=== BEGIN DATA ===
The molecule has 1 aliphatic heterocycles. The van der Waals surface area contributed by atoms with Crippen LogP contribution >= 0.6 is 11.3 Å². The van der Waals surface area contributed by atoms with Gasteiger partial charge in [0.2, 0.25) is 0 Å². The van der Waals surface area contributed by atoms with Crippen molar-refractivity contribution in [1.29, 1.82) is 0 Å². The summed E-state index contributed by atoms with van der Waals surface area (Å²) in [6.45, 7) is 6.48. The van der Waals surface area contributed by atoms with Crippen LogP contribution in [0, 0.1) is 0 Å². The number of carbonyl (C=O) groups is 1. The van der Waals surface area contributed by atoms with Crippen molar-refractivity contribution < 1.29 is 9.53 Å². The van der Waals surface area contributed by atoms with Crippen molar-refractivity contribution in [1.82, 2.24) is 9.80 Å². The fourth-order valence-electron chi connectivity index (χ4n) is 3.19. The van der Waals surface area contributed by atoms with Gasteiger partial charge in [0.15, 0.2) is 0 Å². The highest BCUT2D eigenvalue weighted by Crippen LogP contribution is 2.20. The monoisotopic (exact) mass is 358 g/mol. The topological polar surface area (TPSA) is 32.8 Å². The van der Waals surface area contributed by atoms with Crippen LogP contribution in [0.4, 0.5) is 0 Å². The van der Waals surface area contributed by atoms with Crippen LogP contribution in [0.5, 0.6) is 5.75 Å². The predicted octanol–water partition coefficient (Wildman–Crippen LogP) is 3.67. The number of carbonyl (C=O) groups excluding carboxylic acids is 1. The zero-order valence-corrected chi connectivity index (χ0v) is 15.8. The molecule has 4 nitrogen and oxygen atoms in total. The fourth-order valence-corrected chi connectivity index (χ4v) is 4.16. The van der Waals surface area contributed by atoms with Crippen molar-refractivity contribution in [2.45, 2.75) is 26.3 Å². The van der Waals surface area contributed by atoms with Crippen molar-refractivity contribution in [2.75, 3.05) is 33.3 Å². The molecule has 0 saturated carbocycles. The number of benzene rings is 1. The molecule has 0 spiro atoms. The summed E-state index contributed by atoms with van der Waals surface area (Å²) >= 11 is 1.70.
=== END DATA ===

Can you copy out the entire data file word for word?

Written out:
The molecule has 1 aliphatic heterocycles. The van der Waals surface area contributed by atoms with Crippen LogP contribution >= 0.6 is 11.3 Å². The van der Waals surface area contributed by atoms with Gasteiger partial charge in [0.2, 0.25) is 0 Å². The van der Waals surface area contributed by atoms with Crippen molar-refractivity contribution in [1.29, 1.82) is 0 Å². The summed E-state index contributed by atoms with van der Waals surface area (Å²) in [6.45, 7) is 6.48. The van der Waals surface area contributed by atoms with Crippen LogP contribution in [0, 0.1) is 0 Å². The number of carbonyl (C=O) groups is 1. The van der Waals surface area contributed by atoms with Crippen molar-refractivity contribution < 1.29 is 9.53 Å². The van der Waals surface area contributed by atoms with Crippen molar-refractivity contribution in [1.82, 2.24) is 9.80 Å². The fourth-order valence-electron chi connectivity index (χ4n) is 3.19. The van der Waals surface area contributed by atoms with Gasteiger partial charge in [0.15, 0.2) is 0 Å². The highest BCUT2D eigenvalue weighted by Crippen LogP contribution is 2.20. The monoisotopic (exact) mass is 358 g/mol. The topological polar surface area (TPSA) is 32.8 Å². The van der Waals surface area contributed by atoms with Crippen LogP contribution in [0.4, 0.5) is 0 Å². The van der Waals surface area contributed by atoms with Crippen LogP contribution in [0.5, 0.6) is 5.75 Å². The predicted octanol–water partition coefficient (Wildman–Crippen LogP) is 3.67. The number of carbonyl (C=O) groups excluding carboxylic acids is 1. The zero-order valence-corrected chi connectivity index (χ0v) is 15.8. The molecule has 4 nitrogen and oxygen atoms in total. The fourth-order valence-corrected chi connectivity index (χ4v) is 4.16. The van der Waals surface area contributed by atoms with Crippen molar-refractivity contribution in [2.45, 2.75) is 26.3 Å². The van der Waals surface area contributed by atoms with Crippen molar-refractivity contribution in [2.75, 3.05) is 33.3 Å². The molecule has 0 saturated carbocycles. The number of benzene rings is 1. The molecule has 0 spiro atoms. The summed E-state index contributed by atoms with van der Waals surface area (Å²) >= 11 is 1.70.